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Moving north and west from Inverness toward land's end at John o'Groats, this rugged landscape includes the old counties of Ross and Cromarty (sometimes called Easter and Wester Ross), Sutherland, and Caithness; together they constitute the northernmost portion of mainland Scotland. To the west, to get to Skye, you can travel from Kyle of Lochalsh across the Skye Bridge or take a short summer ferry ride from Mallaig to Armadale. From Skye you can hop from island to island, taking the ferry from Uig to Tarbert, then south from Leverburgh to Lochmaddy and the Uists.
The Northern Landscapes. North of Inverness, northwest Scotland is known for its dramatic coastlines and desolate landscapes. It's no wonder that this part of the country has been designated as Scotland's first UNESCO Geopark. You'll want to explore Stoer Point Lighthouse, the beaches north of Lochinver, and islandlike hills such as Suilven.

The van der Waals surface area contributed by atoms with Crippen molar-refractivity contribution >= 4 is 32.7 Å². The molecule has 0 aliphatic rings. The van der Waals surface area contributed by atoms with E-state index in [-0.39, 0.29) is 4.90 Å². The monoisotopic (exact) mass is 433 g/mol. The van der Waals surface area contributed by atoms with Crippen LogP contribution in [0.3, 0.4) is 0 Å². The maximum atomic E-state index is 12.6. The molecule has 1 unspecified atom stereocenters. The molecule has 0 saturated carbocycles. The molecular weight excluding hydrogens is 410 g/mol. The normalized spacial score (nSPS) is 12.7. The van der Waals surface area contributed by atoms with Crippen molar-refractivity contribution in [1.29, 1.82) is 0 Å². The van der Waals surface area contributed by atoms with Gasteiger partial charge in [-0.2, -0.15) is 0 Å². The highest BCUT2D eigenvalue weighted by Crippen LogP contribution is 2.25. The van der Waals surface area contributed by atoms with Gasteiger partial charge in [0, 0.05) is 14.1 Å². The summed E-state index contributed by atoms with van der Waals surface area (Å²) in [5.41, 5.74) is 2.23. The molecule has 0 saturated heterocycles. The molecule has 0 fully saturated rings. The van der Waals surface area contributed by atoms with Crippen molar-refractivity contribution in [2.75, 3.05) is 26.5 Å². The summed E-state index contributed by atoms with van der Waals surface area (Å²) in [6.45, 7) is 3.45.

Torridon. A few hours' drive west of Inverness, Torridon has cool glens, mirrorlike lochs, impressive mountains, and tantalizing glimpses across to the Isle of Skye. Single-track roads lead to lighthouses on promontories battered by the sea. Glen Torridon is worth a visit.
Isle of Skye. Scotland's most famous island is home to the 11 peaks of the Cuillin Mountains, the quiet gardens of Sleat, and the dramatic peninsulas of Waternish and Trotternish. You can take a day trip to Skye, but it's worth spending a few days exploring its shores.
The Outer Hebrides. Extending about 130 miles from north to south, this archipelago is reached by ferry from the mainland and from the Isle of Skye. Lewis has wonderful historic attractions, such as the Calanais Standing Stones, sandy beaches, and traditional "black houses." Harris is flat and wild, but its beaches are glorious. The Uists are dotted with old cairns and ruined forts and chapels. Barra is so small you can easily walk from one end to the other.